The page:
Putting a bit more detail into that plan, think of it like that: Nintendo has several popular franchises. Those would be Mario, Zelda, Metroid, Smash Bros., Donkey Kong, Kirby, Mario Kart, Animal Crossing, Starfox, F-Zero, Pikmin, Pokemon. And many others. Now, if we remember the past few Nintendo-systems, there has almost never been more than one installment of each series, two at maximum. What to do is the following: Screw all possible spilled details about these games until shortly prior to their release dates. But do announce them a long time before the actual release happens. Also, pan their releases out evenly and scarce over the year. I would have to count all franchises to create a precise time table, but how about three games a year for each platform? That would mean that every four months, a new Nintendo-title is released, giving third parties a lot of time for their games. Meanwhile, Nintendo-fans have a release-list that looks like the following:

  • January #1: Kirby
  • July #1: Animal Crossing
  • November #1: Zelda
  • January #2: F-Zero
  • July #2: Pokemon
  • November #2: Mario

That would be Nintendo´s release-list for two years. And we would know of this list at least a year before the first game´s release. All we´d know would be “Kirby” releases next year´s January. We wouldn´t know what it looks like, what its subtitle is, or gameplay-ideas it incorporates. It´d simply be the “Kirby-day”. And all the details wouldn´t matter, because damn, it´s freaking Kirby! But maybe you´d have an easier time seeing the idea behind that concept if I used Zelda or Mario, but I think you get it. Let´s be honest: We weren´t interested or hyped for Twilight Princess because of “yay, transforming into a wolf!” or “hm, I´m really excited who this princess is going to be!“. We were hyped because, you already know it, IT´S ZELDA! The same goes for Mario, Metroid and most of Nintendo´s franchises. We´re interested because we know how great these franchises have always been, how they rarely disappointed. Details are unnecessary, and to get these games to the general public, a short marketing campaign shortly prior to release should be well enough. So, not only would it spare fans from spoiling themselves (thanks, Gametrailers, for spoiling me the Zoras in TP! Yeah, still bitter about that …), it´d also change how not only we, the gamers, view those Nintendo-games, it also would create an opportunity for both Nintendo AND third party-developers.

Seeing how Nintendo runs into problems sooner or later with every new console generation, how they cannot continuously support a system by themselves (not while satisfying enthusiasts) and how such planned out release dates would only help each IP´s installment to get all the polish it really need, that would be a concept to solve these problems. Just in case you think that would be too little releases, please take into account how Nintendo-games tend to be evergreens. A status that would only be strengthened by treating these titles as events. And if after all that Capcom, Square Enix, Electronic Arts, Activision or Konami are then still arguing about Nintendo´s software being too dominant, they can go **** themselves. Feel free to agree.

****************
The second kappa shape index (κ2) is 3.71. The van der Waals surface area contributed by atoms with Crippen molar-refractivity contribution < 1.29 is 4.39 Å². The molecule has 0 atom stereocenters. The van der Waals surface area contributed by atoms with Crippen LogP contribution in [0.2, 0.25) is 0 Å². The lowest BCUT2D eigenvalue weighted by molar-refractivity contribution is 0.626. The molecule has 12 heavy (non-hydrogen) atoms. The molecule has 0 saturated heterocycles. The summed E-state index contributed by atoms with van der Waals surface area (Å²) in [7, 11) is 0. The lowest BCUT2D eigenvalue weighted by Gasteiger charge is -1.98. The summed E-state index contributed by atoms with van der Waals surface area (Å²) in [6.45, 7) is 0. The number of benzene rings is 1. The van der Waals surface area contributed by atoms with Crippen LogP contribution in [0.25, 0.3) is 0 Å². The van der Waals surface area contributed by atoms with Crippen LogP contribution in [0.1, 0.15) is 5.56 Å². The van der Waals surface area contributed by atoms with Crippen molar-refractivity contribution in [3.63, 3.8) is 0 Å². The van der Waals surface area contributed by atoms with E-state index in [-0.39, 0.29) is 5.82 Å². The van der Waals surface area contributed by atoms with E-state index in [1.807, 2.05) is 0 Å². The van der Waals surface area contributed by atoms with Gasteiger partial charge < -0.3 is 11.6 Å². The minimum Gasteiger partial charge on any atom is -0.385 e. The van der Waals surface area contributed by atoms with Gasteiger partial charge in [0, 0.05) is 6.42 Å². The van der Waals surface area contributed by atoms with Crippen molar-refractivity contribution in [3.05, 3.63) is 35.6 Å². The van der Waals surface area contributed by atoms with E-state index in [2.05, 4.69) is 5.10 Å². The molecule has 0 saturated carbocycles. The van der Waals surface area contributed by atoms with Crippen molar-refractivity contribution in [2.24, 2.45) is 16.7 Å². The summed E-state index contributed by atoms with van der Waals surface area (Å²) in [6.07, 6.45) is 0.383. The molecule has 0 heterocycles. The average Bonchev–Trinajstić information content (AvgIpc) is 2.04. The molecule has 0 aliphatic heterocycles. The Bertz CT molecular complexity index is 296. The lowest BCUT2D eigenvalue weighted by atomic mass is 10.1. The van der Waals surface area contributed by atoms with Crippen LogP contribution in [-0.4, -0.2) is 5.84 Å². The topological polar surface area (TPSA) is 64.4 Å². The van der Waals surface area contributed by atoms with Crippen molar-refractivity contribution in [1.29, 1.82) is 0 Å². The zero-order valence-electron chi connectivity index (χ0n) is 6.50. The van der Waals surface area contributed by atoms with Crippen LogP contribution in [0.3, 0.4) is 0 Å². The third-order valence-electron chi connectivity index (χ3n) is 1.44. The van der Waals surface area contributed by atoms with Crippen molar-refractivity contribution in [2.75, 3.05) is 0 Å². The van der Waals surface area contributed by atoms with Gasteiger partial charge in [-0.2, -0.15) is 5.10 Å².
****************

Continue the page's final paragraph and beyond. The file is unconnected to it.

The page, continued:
Give the Hero of Time an epic end

October 27, 2010

Just yesterday, some videos from Nintendo´s fall conference in Japan were released on Youtube. Besides Resident Evil: Revelations, which looks absolutely stunning, there´s also a video showing The Legend of Zelda: Ocarina of Time 3D, the Nintendo 3DS-remake of the famous N64-title and, according to general perception, best video game of all times. For what is worth, I´m of that opinion, too.

It is simply awesome to see this grand adventure running on a handheld, featuring vastly improved visuals and super-smooth animations. The environment´s objects are still N64-level, but that´s definitely due to Nintendo having chosen to leave it at that, not a shortcoming of the 3DS´ power. If you forget about the simple structured buildings for a moment, it looks really close to Twilight Princess and makes one wonder, if we´ll actually see a ground-up for 3DS-Zelda game. I sure hope so.

There´s even a possibility that Nintendo had more reason to do this remake rather than simply rushing out a big 3DS-game. Said possibility is that Nintendo plans to do another Zelda-game starring the Hero of Time. It´d certainly have less impact on new Zelda-fans if they didn´t even know who that Hero of Time was and why he´s so famous and important. What better way to introduce new fans to this part of the legend than by having them play the hero´s game itself?

On top of hoping that Majora´s Mask will see the same treatment, I really hope that Nintendo considers a third Hero of Time-game. For what we know, that Link simply vanished after saving Termina. But did he really vanish or did Nintendo just leave him be and proceeded to create The Wind Waker? As a matter of fact, the Hero of Time IS the center core of all 3D-Zelda games. Starring in two games, having a statue in Hyrule Castle in TWW, and being referenced in Twilight Princess, where we see what happened to Ganondorf after young Link went back in time and warned princess Zelda. The only 3D-Zelda game that might not be related to that one hero could be the upcoming Skyward Sword, but even then, weird, crazy stuff could happen. All I know is that I´d love to play one final game as the Hero of Time and see how he ends up. Besides the needed conclusion to his person, it could end up revealing further connections to other Zelda-games. I don´t want to start writing about fan-theories in this blog-entry, but …